Step 2 – Consider the recruitment experience

Recruitment is the first step in the Partner journey of a successful and valuable long-term channel partnership. To win the hearts and minds of potential Partners, a Vendor must think about the recruitment experience, which involves:

  • Articulating Value - clear articulation of programme values, opportunities and what support is provided by the Vendor to create a valuable partnership and to align to Partners’ objectives.
  • Capture and Nurture Interest - create a clear pathway for potential Partners to register their interest, and then engage with content and collateral that serves to build an understanding of your programme’s values and benefits so that initial interest is nurtured into qualified prospects.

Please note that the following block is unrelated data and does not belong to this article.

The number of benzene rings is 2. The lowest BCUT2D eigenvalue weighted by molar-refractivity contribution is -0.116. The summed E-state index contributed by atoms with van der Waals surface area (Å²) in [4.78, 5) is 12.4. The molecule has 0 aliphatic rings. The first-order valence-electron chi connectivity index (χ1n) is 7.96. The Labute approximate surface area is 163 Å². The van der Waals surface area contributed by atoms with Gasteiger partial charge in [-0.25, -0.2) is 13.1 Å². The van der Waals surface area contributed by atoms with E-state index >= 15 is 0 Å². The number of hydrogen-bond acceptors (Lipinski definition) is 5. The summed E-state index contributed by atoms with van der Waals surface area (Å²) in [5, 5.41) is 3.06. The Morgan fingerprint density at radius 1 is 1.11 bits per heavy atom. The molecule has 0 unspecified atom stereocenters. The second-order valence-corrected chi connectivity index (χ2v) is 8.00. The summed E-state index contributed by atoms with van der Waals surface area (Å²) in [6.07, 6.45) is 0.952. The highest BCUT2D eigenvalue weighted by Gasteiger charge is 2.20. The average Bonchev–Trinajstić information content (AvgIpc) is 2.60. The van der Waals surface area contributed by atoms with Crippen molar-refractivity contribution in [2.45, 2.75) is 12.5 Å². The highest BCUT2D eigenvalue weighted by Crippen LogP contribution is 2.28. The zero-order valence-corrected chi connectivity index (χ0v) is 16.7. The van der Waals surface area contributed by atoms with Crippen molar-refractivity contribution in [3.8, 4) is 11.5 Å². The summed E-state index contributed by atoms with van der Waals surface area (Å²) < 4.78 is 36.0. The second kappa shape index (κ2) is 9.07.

• Convert - echo the message proposition to Partners and their end-users that began in the recruitment process through a consistent sales experience that guides them to contract.

Step 3 - Build your ideal Partner profile

If Partner recruitment has been given the green light, start to build out your ideal Partner profile based on three different levels of attributes:

  • Business Compatibility – are they going in the same direction? Is their business sound? Can you see their value proposition and ambitions alongside yours?
  • Cultural Compatibility – channel is a relationship business. You have to ensure that the relationship will work not just at the very senior level –but also how they will sell and serve your joint clients
  • Coverage – do they have or are they looking to expand into new markets – across different verticals, different market sizes, different geographies?

Step 4 - Interview prospective Partners

Now that you understand what you want in a Partner, it’s time for a good fact-finding session to establish if partnering is mutually beneficial. Aside from the usual questions, you’ll want to hone in on: